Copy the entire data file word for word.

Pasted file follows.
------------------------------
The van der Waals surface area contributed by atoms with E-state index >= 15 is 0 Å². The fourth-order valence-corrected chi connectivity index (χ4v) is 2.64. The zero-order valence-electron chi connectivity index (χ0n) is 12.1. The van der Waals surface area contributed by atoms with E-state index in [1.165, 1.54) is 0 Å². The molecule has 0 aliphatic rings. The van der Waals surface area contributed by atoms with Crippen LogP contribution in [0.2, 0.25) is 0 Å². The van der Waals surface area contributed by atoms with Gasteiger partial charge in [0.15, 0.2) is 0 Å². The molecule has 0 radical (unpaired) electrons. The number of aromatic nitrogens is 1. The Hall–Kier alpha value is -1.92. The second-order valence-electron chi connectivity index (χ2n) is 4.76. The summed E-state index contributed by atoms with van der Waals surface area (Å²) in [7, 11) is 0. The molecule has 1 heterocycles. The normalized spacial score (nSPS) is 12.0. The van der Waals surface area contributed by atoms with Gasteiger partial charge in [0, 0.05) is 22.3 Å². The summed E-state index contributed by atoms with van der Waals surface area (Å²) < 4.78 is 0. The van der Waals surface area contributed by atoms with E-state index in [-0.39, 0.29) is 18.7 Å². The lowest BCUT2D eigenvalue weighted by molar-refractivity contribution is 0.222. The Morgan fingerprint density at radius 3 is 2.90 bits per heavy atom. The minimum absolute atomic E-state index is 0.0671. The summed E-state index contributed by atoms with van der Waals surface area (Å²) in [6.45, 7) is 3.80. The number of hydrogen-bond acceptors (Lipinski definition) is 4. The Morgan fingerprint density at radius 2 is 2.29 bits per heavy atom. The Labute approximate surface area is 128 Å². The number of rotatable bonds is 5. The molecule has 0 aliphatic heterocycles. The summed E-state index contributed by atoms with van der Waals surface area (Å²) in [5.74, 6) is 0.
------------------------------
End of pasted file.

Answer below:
The van der Waals surface area contributed by atoms with E-state index >= 15 is 0 Å². The fourth-order valence-corrected chi connectivity index (χ4v) is 2.64. The zero-order valence-electron chi connectivity index (χ0n) is 12.1. The van der Waals surface area contributed by atoms with E-state index in [1.165, 1.54) is 0 Å². The molecule has 0 aliphatic rings. The van der Waals surface area contributed by atoms with Crippen LogP contribution in [0.2, 0.25) is 0 Å². The van der Waals surface area contributed by atoms with Gasteiger partial charge in [0.15, 0.2) is 0 Å². The molecule has 0 radical (unpaired) electrons. The number of aromatic nitrogens is 1. The Hall–Kier alpha value is -1.92. The second-order valence-electron chi connectivity index (χ2n) is 4.76. The summed E-state index contributed by atoms with van der Waals surface area (Å²) in [7, 11) is 0. The molecule has 1 heterocycles. The normalized spacial score (nSPS) is 12.0. The van der Waals surface area contributed by atoms with Gasteiger partial charge in [0, 0.05) is 22.3 Å². The summed E-state index contributed by atoms with van der Waals surface area (Å²) < 4.78 is 0. The van der Waals surface area contributed by atoms with E-state index in [-0.39, 0.29) is 18.7 Å². The lowest BCUT2D eigenvalue weighted by molar-refractivity contribution is 0.222. The Morgan fingerprint density at radius 3 is 2.90 bits per heavy atom. The minimum absolute atomic E-state index is 0.0671. The summed E-state index contributed by atoms with van der Waals surface area (Å²) in [6.45, 7) is 3.80. The number of hydrogen-bond acceptors (Lipinski definition) is 4. The Morgan fingerprint density at radius 2 is 2.29 bits per heavy atom. The Labute approximate surface area is 128 Å². The number of rotatable bonds is 5. The molecule has 0 aliphatic heterocycles. The summed E-state index contributed by atoms with van der Waals surface area (Å²) in [5.74, 6) is 0.